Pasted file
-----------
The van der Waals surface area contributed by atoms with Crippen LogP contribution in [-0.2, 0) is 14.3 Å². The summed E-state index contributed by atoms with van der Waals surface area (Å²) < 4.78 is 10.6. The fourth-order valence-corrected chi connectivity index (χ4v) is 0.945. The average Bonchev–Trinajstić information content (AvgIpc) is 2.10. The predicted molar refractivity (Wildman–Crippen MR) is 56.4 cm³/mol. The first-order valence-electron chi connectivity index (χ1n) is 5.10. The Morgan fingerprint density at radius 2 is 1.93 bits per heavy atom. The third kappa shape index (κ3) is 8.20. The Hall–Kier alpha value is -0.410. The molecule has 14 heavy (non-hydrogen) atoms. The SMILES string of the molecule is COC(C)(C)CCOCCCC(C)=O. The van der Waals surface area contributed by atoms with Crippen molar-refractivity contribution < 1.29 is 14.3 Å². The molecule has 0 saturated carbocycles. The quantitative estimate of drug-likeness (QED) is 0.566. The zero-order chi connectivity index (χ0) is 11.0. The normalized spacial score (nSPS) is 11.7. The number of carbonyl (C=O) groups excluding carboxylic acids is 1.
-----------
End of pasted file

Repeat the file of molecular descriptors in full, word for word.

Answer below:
The van der Waals surface area contributed by atoms with Crippen LogP contribution in [-0.2, 0) is 14.3 Å². The summed E-state index contributed by atoms with van der Waals surface area (Å²) < 4.78 is 10.6. The fourth-order valence-corrected chi connectivity index (χ4v) is 0.945. The average Bonchev–Trinajstić information content (AvgIpc) is 2.10. The predicted molar refractivity (Wildman–Crippen MR) is 56.4 cm³/mol. The first-order valence-electron chi connectivity index (χ1n) is 5.10. The Morgan fingerprint density at radius 2 is 1.93 bits per heavy atom. The third kappa shape index (κ3) is 8.20. The Hall–Kier alpha value is -0.410. The molecule has 14 heavy (non-hydrogen) atoms. The SMILES string of the molecule is COC(C)(C)CCOCCCC(C)=O. The van der Waals surface area contributed by atoms with Crippen molar-refractivity contribution < 1.29 is 14.3 Å². The molecule has 0 saturated carbocycles. The quantitative estimate of drug-likeness (QED) is 0.566. The zero-order chi connectivity index (χ0) is 11.0. The normalized spacial score (nSPS) is 11.7. The number of carbonyl (C=O) groups excluding carboxylic acids is 1.